How much money is enough? How powerful do you want to be? And what price will it extract from you? An intriguing, powerful and hard-hitting novel set in the world of big money and big deals, written by a leading business insider. Charles lives in the testosterone-driven, high-powered, brutal world of investment banking. It is a world dominated by deals, bonuses, bravado and savagery. Charles is a master of this world. Each day he shrugs on a metaphorical suit of armour and goes out into a dog-eat-dog world to accumulate power and make money. He's a man who is familiar with casual brutality - his childhood saw to that.
But there is a price to pay. Now, at the peak of his career, his armour is rusted and bloodstained and no longer protecting him the way it once did. He finds himself empty. Always cold. No friends. A family that is falling apart.
Over the course of two days, everything in Charles' life comes into question. His carefully constructed world is starting to splinter - and he's splintering too.
Shocking and at times immensely moving, Man in Armour is a compelling story of a man at the end of his tether, written with a sharp-eyed, incisive focus that also carries real emotional - and moral - resonance. Written by an ultimate business insider - a woman who knows intimately and at first hand this world of power, money and deal-making - this novel carries an undeniable authenticity and force.
'The detailed setting of the finance world - the highs and lows, cutthroat practices and relentless pace -is vividly rendered ... Man in Armour is very readable' Bookseller+Publisher
'There's no doubt McKenna can write a page-turner' Sydney Morning Herald
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Don’t bank on it
Australian. B. Econ from ANU and M. Phil (international relations) from Cambridge. Currently Group Director (Broadcasting) for News Corp, board member of Nova Entertainment, Woolworths Australia, Illyria Pty Ltd, AMCIL, Foxtel, Australian News Channel, Fox Sports, and a trustee of the MCG Trust. Previously commissioner at the Australian Productivity Commission, chairman of NBNCo, and partner at McKinsey. Now she's written a novel. (Makes you wonder what you've been doing with your life, doesn't it?) She has three kids and lives in Melbourne, which means she doesn't get out much at present, but I understand she's been writing this for a few years, i.e., long before lockdown.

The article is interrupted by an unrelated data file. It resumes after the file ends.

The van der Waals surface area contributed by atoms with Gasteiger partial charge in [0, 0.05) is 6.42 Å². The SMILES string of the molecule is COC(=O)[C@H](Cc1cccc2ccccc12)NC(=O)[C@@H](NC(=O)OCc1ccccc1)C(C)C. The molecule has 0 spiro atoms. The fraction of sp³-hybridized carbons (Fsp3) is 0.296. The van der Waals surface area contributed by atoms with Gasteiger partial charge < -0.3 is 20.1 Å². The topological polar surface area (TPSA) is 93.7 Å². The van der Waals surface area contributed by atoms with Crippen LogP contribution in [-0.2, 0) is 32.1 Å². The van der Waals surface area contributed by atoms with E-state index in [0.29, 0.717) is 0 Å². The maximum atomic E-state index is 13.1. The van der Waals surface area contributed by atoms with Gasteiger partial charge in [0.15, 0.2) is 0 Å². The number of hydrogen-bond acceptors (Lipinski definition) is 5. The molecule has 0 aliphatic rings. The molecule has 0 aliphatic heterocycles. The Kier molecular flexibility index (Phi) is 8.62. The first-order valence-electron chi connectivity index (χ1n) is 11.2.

Charles Eastgate is a big wheel in investment banking in the City (London, for those who don't know). A renowned dealmaker, we meet him as he pulls an all nighter to close out a mega-merger, the biggest coup of his career, a deal no one thought could be done. His wife's a hot-shot paediatrician and medical researcher, whom he loves, and his kids are adorable, although he doesn't get to see much of them, or her. His employer is delighted with him, but he's p***ed off. He should be running his own show and make real money, not working as a "wage slave" for a bank where the chairman of the board is a "grocer" (read former owner of a major retail conglomerate) who doesn't think much of investment bankers, and wants to get rid of that part of the business. Our boy grew up on a hereditary country estate, now on its last legs financially, although his physically and psychologically abusive autocratic father can't accept that. Neither can Mummy, who has a broken arm thanks to hubby, but is more concerned why she can't have a nice little place in Knightsbridge any more. Both of them used to beat up on our boy back in the day, so he got out and made good on his own. Despite all the baggage, he manages to tough things out stiff-upper-lip style until he can't any more. Stuff happens as Chas tries to find meaning in his life. Parental advisory: there's an official enquiry into the financial services industry.
Charles is difficult to warm to, but you've got to feel sorry for him sometimes. No worries if you don't though. He has more than enough self pity to be going on with. Spoiler alert: he grows some cojones by the end. The other characters lack nuance.
Third person from the POV of main protagonist
Crisp, tight prose that makes the intricacies of investment banking comprehensible, well, partial comprehensible.
Your feelings about this book will depend on the level of interest your harbour regarding investment banking. In my case, quite a lot, which is what dragged me in. I found the interpersonal bitchiness and crazy rich white guy excesses that made up the remainder of the book derivative and somewhat melodramatic. More high pressure deals would have suited me better. It's a solid first effort nonetheless.
Fast paced, clever and absolutely accurate rendering of the business world.
This is a sit-and-read in one day book. Loved it.